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The Biochemistry of Inorganic Polyphosphates. 2nd Edition

  • ID: 2172181
  • Book
  • May 2004
  • Region: Global
  • 294 Pages
  • John Wiley and Sons Ltd
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More than one hundred years ago, L. Liberman found high–polymeric inorganic polyphosphates (PolyP) in living organisms. These compounds are linear polymers containing a few to several hundred residues of orthophosphate (Pi) linked by energy–rich phosphoanhydride bonds. However, these mysterious cell components have as yet been ignored in most biochemistry manuals.
This research being undertaken in this fast–developing field often yields unexpected results revealing the most important regulatory mechanisms of the living cell.
The Biochemistry of Inorganic Polyphosphates 2nd edition concentrates on the modern concepts of PolyP biochemistry and includes such topics as

the chemical structure and properties of condensed inorganic phosphates

characteristics of the known enzymes of PolyP metabolism

the functions of PolyP and PolyP–dependent enzymes, including phosphate and energy reservation, sequestration and storage of cations, formation of membrane channels, involvement in cell envelope formation and function, gene activity control, regulation of enzyme activities, participation in stress response and stationary phase adaptation.

a critical analysis of the methods of isolation and quantitative assay of PolyP in the cells.
localization and forms of PolyP in prokaryotic and eukaryotic cells
the applied aspects of PolyP biochemistry.

inorganic PolyP in chemical and biological evolution
This book will be of interest to research chemists, biochemists, microbiologists and postgraduate students.
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Foreword to the First Edition.




1 The Chemical Structures and Properties of Condensed Inorganic Phosphates.

1.1 The Structures of Condensed Phosphates.

1.1.1 Cyclophosphates.

1.1.2 Polyphosphates.

1.1.3 Branched Inorganic Phosphates, or Ultraphosphates .

1.2 Some Chemical Properties of Condensed Inorganic Polyphosphates.

1.3 Physico–Chemical Properties of Condensed Inorganic Polyphosphates.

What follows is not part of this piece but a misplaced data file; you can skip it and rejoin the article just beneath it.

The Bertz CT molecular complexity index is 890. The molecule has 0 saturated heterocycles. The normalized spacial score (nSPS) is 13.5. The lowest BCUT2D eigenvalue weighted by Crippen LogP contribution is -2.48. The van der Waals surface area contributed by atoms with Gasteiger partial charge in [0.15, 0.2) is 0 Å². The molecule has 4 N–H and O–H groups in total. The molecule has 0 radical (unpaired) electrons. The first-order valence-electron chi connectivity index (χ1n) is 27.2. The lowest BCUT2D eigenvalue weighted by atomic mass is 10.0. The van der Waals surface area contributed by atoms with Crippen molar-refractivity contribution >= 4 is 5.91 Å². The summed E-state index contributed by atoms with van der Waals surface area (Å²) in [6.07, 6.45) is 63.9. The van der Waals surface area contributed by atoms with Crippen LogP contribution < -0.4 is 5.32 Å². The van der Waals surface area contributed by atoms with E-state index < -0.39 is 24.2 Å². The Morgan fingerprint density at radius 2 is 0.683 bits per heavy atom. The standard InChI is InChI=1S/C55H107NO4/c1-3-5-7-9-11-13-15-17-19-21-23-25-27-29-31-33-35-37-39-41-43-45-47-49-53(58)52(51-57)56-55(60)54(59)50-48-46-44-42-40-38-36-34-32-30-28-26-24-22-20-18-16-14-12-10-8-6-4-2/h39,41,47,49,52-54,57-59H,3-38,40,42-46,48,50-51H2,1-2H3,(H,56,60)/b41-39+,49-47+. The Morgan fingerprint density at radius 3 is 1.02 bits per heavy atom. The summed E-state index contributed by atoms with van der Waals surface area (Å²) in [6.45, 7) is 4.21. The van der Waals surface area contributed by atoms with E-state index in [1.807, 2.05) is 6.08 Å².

2 Methods of Polyphosphate Assay in Biological Materials.

2.1 Methods of Extraction from Biological Materials.

2.2 Chromatographic Methods.

2.3 Colorimetric and Fluorimetric Methods.

2.4 Cytochemical Methods.

2.5 X–Ray Energy Dispersive Analysis.

2.6 31P Nuclear Magnetic Resonance Spectroscopy.

2.7 Other Physical Methods.

2.8 Gel Electrophoresis.

2.9 Enzymatic Methods.

3 The Occurrence of Polyphosphates in Living Organisms.

4 The Forms in which Polyphosphates are Present in Cells.

4.1 Polyphosphate Cation Complexes.

4.2 Polyphosphate Ca2+ Polyhydroxybutyrate Complexes.

4.3 Complexes of Polyphosphates with Nucleic Acids.

4.4 Binding of Polyphosphates with Proteins.

5 Localization of Polyphosphates in Cells of Prokaryotes and Eukaryotes.

5.1 Prokaryotes.

5.2 Eukaryotes.

6 Enzymes of Polyphosphate Biosynthesis and Degradation.

6.1 Enzymes of Polyphosphate Biosynthesis.

6.1.1 Polyphosphate Kinase (Polyphosphate:ADP Phosphotransferase, EC

6.1.2 3–Phospho–D–Glyceroyl–Phosphate:Polyphosphate Phosphotransferase (EC

6.1.3 Dolichyl–Diphosphate:Polyphosphate Phosphotransferase (EC

6.2 Enzymes of Polyphosphate Degradation.

6.2.1 Polyphosphate–Glucose Phosphotransferase (EC

6.2.2 NAD Kinase (ATP:NAD 2—–Phosphotransferase, EC

6.2.3 Exopolyphosphatase (Polyphosphate Phosphohydrolase, EC

6.2.4 Adenosine Tetraphosphate Phosphohydrolase (EC

6.2.5 Triphosphatase (Tripolyphosphatase, EC

6.2.6 Endopolyphosphatase (Polyphosphate Depolymerase, EC